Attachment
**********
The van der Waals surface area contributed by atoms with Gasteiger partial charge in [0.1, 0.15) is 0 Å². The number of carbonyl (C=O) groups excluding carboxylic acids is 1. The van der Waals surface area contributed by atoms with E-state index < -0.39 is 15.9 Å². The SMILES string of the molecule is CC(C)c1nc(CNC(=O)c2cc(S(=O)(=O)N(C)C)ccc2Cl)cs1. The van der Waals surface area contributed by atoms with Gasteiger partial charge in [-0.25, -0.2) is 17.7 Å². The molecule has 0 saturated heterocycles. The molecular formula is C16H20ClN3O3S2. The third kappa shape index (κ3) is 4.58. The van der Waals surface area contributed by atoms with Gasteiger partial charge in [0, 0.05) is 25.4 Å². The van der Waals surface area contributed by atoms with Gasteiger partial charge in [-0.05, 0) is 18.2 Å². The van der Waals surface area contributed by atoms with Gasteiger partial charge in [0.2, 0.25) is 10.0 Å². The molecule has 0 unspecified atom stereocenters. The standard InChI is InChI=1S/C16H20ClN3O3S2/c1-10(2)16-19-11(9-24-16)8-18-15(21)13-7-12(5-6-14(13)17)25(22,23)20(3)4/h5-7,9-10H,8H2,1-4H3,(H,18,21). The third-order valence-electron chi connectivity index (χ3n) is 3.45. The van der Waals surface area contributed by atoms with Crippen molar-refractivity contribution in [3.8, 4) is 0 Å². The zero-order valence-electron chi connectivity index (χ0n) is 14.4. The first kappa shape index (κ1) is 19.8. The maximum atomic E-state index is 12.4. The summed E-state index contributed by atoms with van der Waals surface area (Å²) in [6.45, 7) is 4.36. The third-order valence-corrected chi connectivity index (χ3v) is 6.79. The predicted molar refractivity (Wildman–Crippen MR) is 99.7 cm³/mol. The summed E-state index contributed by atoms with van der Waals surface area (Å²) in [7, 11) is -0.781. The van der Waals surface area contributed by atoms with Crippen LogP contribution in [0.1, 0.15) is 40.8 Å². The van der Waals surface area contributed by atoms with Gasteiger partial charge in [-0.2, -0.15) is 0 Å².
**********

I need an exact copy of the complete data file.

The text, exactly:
The van der Waals surface area contributed by atoms with Gasteiger partial charge in [0.1, 0.15) is 0 Å². The number of carbonyl (C=O) groups excluding carboxylic acids is 1. The van der Waals surface area contributed by atoms with E-state index < -0.39 is 15.9 Å². The SMILES string of the molecule is CC(C)c1nc(CNC(=O)c2cc(S(=O)(=O)N(C)C)ccc2Cl)cs1. The van der Waals surface area contributed by atoms with Gasteiger partial charge in [-0.25, -0.2) is 17.7 Å². The molecule has 0 saturated heterocycles. The molecular formula is C16H20ClN3O3S2. The third kappa shape index (κ3) is 4.58. The van der Waals surface area contributed by atoms with Gasteiger partial charge in [0, 0.05) is 25.4 Å². The van der Waals surface area contributed by atoms with Gasteiger partial charge in [-0.05, 0) is 18.2 Å². The van der Waals surface area contributed by atoms with Gasteiger partial charge in [0.2, 0.25) is 10.0 Å². The molecule has 0 unspecified atom stereocenters. The standard InChI is InChI=1S/C16H20ClN3O3S2/c1-10(2)16-19-11(9-24-16)8-18-15(21)13-7-12(5-6-14(13)17)25(22,23)20(3)4/h5-7,9-10H,8H2,1-4H3,(H,18,21). The third-order valence-electron chi connectivity index (χ3n) is 3.45. The van der Waals surface area contributed by atoms with Crippen molar-refractivity contribution in [3.8, 4) is 0 Å². The zero-order valence-electron chi connectivity index (χ0n) is 14.4. The first kappa shape index (κ1) is 19.8. The maximum atomic E-state index is 12.4. The summed E-state index contributed by atoms with van der Waals surface area (Å²) in [6.45, 7) is 4.36. The third-order valence-corrected chi connectivity index (χ3v) is 6.79. The predicted molar refractivity (Wildman–Crippen MR) is 99.7 cm³/mol. The summed E-state index contributed by atoms with van der Waals surface area (Å²) in [7, 11) is -0.781. The van der Waals surface area contributed by atoms with Crippen LogP contribution in [0.1, 0.15) is 40.8 Å². The van der Waals surface area contributed by atoms with Gasteiger partial charge in [-0.2, -0.15) is 0 Å².